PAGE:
Saturday, October 20, 2007

Mayakovsky and Lissitzky's For the Voice

In keeping with my recent obsession with Russian avant-garde book design, I have a new addition to my library that is now one of my favorites. No…sorry it is not a photography book but it is a great work of art.

In the spring of 1923, El Lissitzky and Vladimir Mayakovsky collaborated on a book that was meant to house a collection of 13 of Mayakovsky’s poems that were most often quoted in speeches from supporters of the revolution. El Lissitzky was to contribute the visual equivalents of the poems along with the book’s design.

The result was published in Berlin by the Russian State Publishing House and it was called For the Voice. Original copies of For the Voice are extremely rare and when found they are priced in the thousands of dollars. In 2000, the British Library published a facsimile edition along with a separate translation and an accompanying book of collected essays about the project called Voices of the Revolution. All three of these small soft cover books came in a hardboard slipcase.

Mayakovsky was revolutionary both in his poems and politics and considered Bolshevism to be the most viable form for social change. In 1917 he and other likeminded artists responded to the request of Anatoli Lunacharsky, the head of education, to create ‘new, free, popular forms of artistic life.’ Mayakovsky’s poetry rapidly became known as a new literary voice created by Soviet life and a full throated support of the revolution. An amusing anecdote from an essay in Voices of Revolution relates an episode where Mayakovsky was about to do a public reading in the Prussian National Assembly and someone placed a glass of water on the table beside him and he quipped, ‘Do you think I am going to dilute my poetry with water! Take it away!’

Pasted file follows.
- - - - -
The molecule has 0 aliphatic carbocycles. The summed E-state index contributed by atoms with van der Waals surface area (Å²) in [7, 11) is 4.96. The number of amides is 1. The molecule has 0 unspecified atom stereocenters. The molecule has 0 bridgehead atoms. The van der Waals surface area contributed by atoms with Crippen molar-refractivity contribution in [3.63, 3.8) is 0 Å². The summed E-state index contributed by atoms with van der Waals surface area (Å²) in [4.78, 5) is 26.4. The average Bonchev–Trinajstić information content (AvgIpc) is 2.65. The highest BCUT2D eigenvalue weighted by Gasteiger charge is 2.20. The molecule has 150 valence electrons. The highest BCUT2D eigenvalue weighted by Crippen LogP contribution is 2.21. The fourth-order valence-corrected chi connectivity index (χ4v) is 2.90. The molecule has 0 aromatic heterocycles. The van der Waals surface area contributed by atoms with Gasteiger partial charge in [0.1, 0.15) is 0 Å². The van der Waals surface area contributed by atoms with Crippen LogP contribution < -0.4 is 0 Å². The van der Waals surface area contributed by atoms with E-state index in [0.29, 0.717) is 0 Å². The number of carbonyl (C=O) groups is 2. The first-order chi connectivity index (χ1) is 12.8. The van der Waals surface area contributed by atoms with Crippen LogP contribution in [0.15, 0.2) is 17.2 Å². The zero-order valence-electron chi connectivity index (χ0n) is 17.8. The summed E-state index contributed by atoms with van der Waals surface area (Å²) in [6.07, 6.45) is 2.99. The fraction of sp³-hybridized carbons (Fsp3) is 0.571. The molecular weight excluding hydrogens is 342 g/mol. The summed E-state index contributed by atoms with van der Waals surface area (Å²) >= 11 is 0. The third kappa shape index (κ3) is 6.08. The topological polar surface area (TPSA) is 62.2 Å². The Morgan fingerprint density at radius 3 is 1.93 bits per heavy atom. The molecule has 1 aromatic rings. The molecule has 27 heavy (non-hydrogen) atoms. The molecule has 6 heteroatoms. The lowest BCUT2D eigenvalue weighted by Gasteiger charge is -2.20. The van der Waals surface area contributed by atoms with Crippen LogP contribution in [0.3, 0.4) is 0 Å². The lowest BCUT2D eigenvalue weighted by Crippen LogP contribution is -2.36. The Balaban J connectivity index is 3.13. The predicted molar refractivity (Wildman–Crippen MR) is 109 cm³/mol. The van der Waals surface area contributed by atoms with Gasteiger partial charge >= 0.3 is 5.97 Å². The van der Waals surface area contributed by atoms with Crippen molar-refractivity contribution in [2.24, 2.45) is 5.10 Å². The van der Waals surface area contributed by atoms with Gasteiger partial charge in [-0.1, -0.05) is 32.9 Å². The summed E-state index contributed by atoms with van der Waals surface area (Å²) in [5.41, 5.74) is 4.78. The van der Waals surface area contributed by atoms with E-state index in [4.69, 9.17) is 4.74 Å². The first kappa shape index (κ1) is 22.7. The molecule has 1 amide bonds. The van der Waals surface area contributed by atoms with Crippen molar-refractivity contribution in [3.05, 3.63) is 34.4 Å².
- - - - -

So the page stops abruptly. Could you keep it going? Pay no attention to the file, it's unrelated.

For the Voice was meant to be read aloud to large audiences. One of the most ingenious design concepts from Lissitzky was to create a thumb index for each poem so that they could be located rapidly.

Lissitzky worked with the Berlin typesetters to create innovative uses of type. As Lissitzky described, ‘The book is created with the resources of the compositor’s type-case alone. The possibilities of two-colour printing (overlays, cross hatching and so on) have been exploited to the full. My pages stand in much the same relationship to the poems as an accompanying piano to a violin. Just as the poet in his poems unites concept and sound, I have tried to create an equivalent unity using the poem and typography.’

The care in creating this facsimile was not limited to the design but also was extended to take into consideration duplicating the exact color of the illustrations and even the weight and feel of the paper. The accompanying English translation book is less enticing as the paper and color reproduction is vastly different. The book of essays is exhaustively informative with excerpts of interviews with Lissitzky and notes on translations, notes on the poems and notes on the graphics.

This edition was distributed in the United States by MIT but it is currently out of print. If you can track down a copy I highly recommend grabbing it as this is a fine example of, in Lissitzky’s words, ‘the book as a work of art.’